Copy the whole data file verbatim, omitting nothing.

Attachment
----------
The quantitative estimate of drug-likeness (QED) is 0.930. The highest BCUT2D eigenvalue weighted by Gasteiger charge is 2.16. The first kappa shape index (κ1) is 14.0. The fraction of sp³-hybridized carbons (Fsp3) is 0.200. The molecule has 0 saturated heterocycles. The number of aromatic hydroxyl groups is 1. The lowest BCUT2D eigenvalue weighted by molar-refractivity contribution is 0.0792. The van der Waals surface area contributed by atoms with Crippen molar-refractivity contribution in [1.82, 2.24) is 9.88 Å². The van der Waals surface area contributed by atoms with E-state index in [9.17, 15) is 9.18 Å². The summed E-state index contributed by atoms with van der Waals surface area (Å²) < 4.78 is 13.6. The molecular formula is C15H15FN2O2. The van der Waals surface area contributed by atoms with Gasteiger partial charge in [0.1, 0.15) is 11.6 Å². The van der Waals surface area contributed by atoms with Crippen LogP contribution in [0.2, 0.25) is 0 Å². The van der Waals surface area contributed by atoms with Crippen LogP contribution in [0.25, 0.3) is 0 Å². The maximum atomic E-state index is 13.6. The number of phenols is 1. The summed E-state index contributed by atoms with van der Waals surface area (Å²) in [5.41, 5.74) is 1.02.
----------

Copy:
The quantitative estimate of drug-likeness (QED) is 0.930. The highest BCUT2D eigenvalue weighted by Gasteiger charge is 2.16. The first kappa shape index (κ1) is 14.0. The fraction of sp³-hybridized carbons (Fsp3) is 0.200. The molecule has 0 saturated heterocycles. The number of aromatic hydroxyl groups is 1. The lowest BCUT2D eigenvalue weighted by molar-refractivity contribution is 0.0792. The van der Waals surface area contributed by atoms with Crippen molar-refractivity contribution in [1.82, 2.24) is 9.88 Å². The van der Waals surface area contributed by atoms with E-state index in [9.17, 15) is 9.18 Å². The summed E-state index contributed by atoms with van der Waals surface area (Å²) < 4.78 is 13.6. The molecular formula is C15H15FN2O2. The van der Waals surface area contributed by atoms with Gasteiger partial charge in [0.1, 0.15) is 11.6 Å². The van der Waals surface area contributed by atoms with Crippen LogP contribution in [0.2, 0.25) is 0 Å². The van der Waals surface area contributed by atoms with Crippen LogP contribution in [0.25, 0.3) is 0 Å². The maximum atomic E-state index is 13.6. The number of phenols is 1. The summed E-state index contributed by atoms with van der Waals surface area (Å²) in [5.41, 5.74) is 1.02.